WASHINGTON/CHARLOTTE, North Carolina Large U.S. banks are mired in negotiations with state attorneys general over mortgage servicing abuses, as bank regulators prepare their own enforcement actions against the banks.
On Wednesday, banks including Bank of America and JPMorgan and a group of attorneys general met at the U.S. Justice Department to kick off what could be a long and contentious negotiation.
"It was a breaking of the ice," said Iowa Attorney General Tom Miller who heads an executive committee comprised of 13 state AGs.
The Justice Department, the Department of Housing and Urban Development, the Federal Trade Commission, and Treasury officials were also at the meeting, but the leading U.S. bank regulators were not.
Miller described the meeting as a good start but said the authorities and banks still have a long way to go because there are many differences.
However, U.S. bank regulators including the Office of the Comptroller of the Currency and the Federal Reserve could hit banks in the next couple weeks with their own enforcement actions over the banks' foreclosure process abuses, sources familiar with the matter said on Wednesday.
The enforcement actions would make the banks adopt better mortgage servicing standards and offer restitution to borrowers who were wrongly foreclosed upon, said one of the sources who asked not to be named because the negotiations are ongoing.
The source said the banking regulators have not reached a decision on financial penalties.
A group of 50 state attorneys general and about a dozen federal agencies are probing bank mortgage practices that came to light last year, including the use of "robo-signers" to sign hundreds of unread foreclosure documents a day.
All of the agencies involved in the probe had originally planned to announce deals with banks at the same time but that now seems highly unlikely.
On the agenda for Wednesday's meeting was the outline of a proposed settlement that state attorneys general leading the probe sent banks on March 3.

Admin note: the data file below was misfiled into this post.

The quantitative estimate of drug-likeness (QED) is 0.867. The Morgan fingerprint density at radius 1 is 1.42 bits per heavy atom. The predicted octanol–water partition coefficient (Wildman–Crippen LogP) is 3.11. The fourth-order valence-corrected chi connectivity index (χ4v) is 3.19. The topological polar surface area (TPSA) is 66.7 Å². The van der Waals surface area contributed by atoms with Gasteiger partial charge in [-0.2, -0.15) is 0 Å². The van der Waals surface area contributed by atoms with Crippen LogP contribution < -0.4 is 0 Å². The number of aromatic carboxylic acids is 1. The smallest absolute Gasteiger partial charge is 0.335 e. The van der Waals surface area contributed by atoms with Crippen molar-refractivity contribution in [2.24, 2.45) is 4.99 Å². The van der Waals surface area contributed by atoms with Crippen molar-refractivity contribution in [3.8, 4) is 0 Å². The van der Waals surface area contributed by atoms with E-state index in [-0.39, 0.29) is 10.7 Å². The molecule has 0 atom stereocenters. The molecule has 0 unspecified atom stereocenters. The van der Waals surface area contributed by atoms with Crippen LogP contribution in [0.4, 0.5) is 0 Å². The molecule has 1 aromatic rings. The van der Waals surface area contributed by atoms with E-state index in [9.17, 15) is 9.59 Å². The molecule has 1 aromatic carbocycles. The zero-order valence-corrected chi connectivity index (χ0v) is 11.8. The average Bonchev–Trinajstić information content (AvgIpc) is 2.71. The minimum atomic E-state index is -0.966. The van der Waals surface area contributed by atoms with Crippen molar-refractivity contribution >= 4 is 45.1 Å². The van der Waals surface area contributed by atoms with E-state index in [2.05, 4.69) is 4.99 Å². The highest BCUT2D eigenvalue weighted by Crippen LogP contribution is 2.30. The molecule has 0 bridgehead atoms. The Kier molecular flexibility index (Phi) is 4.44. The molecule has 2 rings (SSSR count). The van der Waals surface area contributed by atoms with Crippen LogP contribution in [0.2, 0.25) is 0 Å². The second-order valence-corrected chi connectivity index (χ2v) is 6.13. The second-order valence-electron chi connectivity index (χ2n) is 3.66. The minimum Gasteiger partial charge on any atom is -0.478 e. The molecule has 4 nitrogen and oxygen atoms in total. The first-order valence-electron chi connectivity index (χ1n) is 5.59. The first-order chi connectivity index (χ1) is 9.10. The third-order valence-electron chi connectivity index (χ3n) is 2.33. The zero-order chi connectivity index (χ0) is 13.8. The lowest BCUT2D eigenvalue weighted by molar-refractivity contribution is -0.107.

That proposal was endorsed by some federal agencies, including the Justice Department, the Housing and Urban Development Department and Treasury staff setting up the Consumer Financial Protection Bureau.
Notably, the Office of the Comptroller of the Currency and the Federal Reserve did not endorse the proposed settlement.
The five mortgage servicers represented at the meeting brought a counteroffer they all agree on, according to a source familiar with the negotiations. Those servicers are Bank of America, JPMorgan, Citigroup, Wells Fargo and Ally Financial.
The states' document included a proposal for servicers to reduce the principal on a loan if it would help keep a borrower in a house and make the mortgage more valuable to investors than it would be in a foreclosure.
That proposal was not well received by banks.
The banks are arguing, according to the source, that they have already made corrections to their servicing and foreclosure practices. If they have to abandon those in favor of new standards, it will take longer to implement needed changes, the source said.
Also on Wednesday, House Republicans asked Elizabeth Warren to clarify her role in the mortgage servicing negotiations.
Warren is leading the Obama administration's efforts to set up the new Consumer Financial Protection Bureau, which opens its doors on July 21.
She has said her agency has played a limited role in the probe, and is there to advise the other authorities.
Sources have said the consumer agency is pushing harder than some bank regulators for a big monetary settlement and principal writedowns on mortgages.
Republicans posted on the House Financial Services Committee website a February 14 document that the CFPB prepared for state attorneys general, laying out settlement alternatives with the banks.
Republicans charged the document shows Warren and her staff have had more of a role in negotiations than she has said.
(Reporting by Dave Clarke in Washington and Joe Rauch in Charlotte with additional reporting by Kim Dixon and Jeremy Pelofsky in Washington, Editing by Tim Dobbyn)